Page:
As for restructuring, we felt that the entire approach, with the focus on layers of accountability starting with the Bishops, has a top down orientation that is doomed to fail, rather than an empowering of the grass roots toward success. What CAN a Bishop do to keep his or her numbers up? The fear is that we see what we already experience, the Bishops chastising the District Superintendents and the District Superintendents chastising the local pastors, who are caught in the middle between a denominational system and a laity who may or may not really care about growth and vitality as long as the doors are opened for them on Sunday morning and they have someone around to marry or bury. Table 9 was distrustful of top down approaches, and this entire project feels like certain leaders offered up predefined solutions to our “problem” and are trying to impose them rather than truly learning from pastors and congregations about needs and creating structures to meet those needs.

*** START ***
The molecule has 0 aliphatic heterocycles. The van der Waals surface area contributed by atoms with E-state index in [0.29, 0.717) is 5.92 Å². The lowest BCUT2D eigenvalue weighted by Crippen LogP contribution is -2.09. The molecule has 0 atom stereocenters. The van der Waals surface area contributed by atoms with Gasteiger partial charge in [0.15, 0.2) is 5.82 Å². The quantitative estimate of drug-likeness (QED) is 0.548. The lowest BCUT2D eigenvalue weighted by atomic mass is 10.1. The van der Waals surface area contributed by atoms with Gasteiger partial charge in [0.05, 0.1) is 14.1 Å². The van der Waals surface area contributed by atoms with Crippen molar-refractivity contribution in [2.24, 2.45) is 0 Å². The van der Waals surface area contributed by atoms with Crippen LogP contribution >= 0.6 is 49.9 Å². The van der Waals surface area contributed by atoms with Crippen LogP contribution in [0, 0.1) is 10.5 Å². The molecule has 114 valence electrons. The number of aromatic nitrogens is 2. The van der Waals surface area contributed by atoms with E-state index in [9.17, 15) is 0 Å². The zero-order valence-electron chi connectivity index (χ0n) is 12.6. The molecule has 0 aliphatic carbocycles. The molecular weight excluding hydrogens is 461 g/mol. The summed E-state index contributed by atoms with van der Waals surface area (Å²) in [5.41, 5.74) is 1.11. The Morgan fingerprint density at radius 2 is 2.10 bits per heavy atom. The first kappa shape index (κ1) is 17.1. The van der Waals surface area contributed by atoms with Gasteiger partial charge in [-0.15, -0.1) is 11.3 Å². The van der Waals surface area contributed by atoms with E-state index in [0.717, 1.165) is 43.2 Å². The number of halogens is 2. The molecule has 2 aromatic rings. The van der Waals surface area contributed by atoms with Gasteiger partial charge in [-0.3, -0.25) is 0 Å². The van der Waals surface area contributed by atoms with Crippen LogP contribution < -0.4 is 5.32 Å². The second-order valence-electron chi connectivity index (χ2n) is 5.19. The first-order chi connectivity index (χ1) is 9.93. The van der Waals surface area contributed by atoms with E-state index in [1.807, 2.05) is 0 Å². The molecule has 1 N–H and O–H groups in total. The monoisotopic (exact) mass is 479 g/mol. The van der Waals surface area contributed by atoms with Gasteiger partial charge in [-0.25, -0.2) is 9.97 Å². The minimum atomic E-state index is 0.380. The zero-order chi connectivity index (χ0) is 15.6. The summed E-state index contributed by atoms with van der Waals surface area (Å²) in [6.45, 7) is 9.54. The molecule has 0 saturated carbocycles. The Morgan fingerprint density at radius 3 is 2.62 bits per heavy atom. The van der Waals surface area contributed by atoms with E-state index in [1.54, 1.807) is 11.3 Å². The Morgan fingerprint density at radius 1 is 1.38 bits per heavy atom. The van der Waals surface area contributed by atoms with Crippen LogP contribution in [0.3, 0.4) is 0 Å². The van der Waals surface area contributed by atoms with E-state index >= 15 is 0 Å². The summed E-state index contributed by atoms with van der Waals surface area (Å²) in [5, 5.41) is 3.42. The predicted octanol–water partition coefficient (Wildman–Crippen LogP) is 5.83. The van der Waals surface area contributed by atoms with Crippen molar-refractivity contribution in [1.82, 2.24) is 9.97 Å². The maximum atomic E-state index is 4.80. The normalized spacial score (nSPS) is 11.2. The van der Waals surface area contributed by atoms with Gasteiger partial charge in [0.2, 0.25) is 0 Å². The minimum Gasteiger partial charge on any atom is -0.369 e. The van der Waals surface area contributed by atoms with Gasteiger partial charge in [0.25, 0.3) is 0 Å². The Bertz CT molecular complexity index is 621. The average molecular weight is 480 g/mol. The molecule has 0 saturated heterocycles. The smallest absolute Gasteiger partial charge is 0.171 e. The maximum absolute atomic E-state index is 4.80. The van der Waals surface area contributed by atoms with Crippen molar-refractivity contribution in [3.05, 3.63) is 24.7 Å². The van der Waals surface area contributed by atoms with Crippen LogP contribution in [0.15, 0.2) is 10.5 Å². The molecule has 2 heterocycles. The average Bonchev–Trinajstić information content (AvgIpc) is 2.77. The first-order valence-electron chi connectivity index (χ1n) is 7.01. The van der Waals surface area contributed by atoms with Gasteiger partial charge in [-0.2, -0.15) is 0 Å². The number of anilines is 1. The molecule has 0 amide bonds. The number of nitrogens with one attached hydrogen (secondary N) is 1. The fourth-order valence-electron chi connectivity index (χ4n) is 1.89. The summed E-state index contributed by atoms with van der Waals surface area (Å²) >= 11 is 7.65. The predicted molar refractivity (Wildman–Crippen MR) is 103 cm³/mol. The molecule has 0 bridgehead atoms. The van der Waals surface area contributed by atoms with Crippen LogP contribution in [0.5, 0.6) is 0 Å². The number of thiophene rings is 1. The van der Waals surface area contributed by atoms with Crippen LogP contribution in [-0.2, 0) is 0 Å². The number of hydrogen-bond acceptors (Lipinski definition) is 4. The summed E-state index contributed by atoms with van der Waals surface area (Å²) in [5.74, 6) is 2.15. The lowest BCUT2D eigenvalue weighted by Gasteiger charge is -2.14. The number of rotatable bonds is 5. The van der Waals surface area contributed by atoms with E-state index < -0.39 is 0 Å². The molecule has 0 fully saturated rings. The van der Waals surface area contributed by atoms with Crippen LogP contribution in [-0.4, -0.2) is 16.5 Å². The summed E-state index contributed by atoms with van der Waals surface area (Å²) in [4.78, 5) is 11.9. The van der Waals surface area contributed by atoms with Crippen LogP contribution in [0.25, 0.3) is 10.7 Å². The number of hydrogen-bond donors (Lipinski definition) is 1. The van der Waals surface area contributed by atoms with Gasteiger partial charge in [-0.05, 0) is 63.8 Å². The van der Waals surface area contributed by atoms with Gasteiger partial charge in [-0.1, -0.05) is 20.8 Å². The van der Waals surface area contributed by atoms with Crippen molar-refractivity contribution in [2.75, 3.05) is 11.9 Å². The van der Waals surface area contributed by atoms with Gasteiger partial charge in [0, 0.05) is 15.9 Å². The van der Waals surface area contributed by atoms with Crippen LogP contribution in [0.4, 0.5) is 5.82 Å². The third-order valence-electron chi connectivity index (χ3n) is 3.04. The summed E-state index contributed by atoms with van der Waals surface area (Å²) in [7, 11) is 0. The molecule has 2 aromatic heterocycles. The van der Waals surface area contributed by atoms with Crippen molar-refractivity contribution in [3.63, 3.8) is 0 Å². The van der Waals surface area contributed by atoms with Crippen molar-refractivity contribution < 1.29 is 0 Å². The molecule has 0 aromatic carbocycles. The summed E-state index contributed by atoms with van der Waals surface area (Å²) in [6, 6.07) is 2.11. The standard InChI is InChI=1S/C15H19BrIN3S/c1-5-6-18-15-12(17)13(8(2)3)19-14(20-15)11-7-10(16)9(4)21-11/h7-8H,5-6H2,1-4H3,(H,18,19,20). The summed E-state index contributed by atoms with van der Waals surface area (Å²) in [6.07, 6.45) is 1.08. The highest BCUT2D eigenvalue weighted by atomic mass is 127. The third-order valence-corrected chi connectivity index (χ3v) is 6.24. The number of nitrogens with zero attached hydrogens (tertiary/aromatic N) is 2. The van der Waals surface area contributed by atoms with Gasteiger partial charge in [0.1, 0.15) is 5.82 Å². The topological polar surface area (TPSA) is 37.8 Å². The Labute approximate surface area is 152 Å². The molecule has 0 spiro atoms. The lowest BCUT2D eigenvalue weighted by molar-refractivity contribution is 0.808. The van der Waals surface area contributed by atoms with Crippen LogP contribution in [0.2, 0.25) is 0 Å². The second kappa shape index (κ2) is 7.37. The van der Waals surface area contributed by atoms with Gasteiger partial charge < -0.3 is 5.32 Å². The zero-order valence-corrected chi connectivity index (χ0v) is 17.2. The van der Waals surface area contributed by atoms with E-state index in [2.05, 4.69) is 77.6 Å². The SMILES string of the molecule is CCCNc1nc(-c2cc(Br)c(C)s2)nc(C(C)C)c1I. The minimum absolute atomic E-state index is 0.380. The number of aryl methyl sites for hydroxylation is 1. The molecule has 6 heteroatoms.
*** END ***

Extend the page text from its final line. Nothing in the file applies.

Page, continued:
One of the issues of restructuring that needs to be considered, but is not mentioned whatsoever in the report is the need for congregational accountability as well as accountability for the leadership. Accountability is great, but it has to include all parts of the system to be effective. When congregations are not held accountable for their actions, their desires, their willingness or unwillingness to take serious the call of Christ, there is only so much that a bishop, DS, or pastor can do. We were heartened to hear Bishop Palmer speak about the need to recognize that congregations may have differences in regards to their life cycles and that what the denomination offers should reflect those differences, however there are many congregations which have plenty of potential life based on location, facilities, etc., but are controlled by lay leaders who continually block attempts by faithful folks to be responsive to the call of God. We recognize that congregational accountability is difficult (maybe impossible) because we can’t hold things like employment status over the congregation’s head, but better attempts need to be made to create more relational connections between the church hierarchy (Bishop and cabinet) with congregational leaders to foster the kind of honest and active engagement that can lead to accountability. (The group didn’t discuss this, but what would it be like for a DS to host regular congregational accountability groups, much like a Covenant Discipleship group, where key leaders from congregations gather together to hold each other’s congregations accountable to fostering vitality across the connection?) There is much more I could say about this, but it really requires a separate post.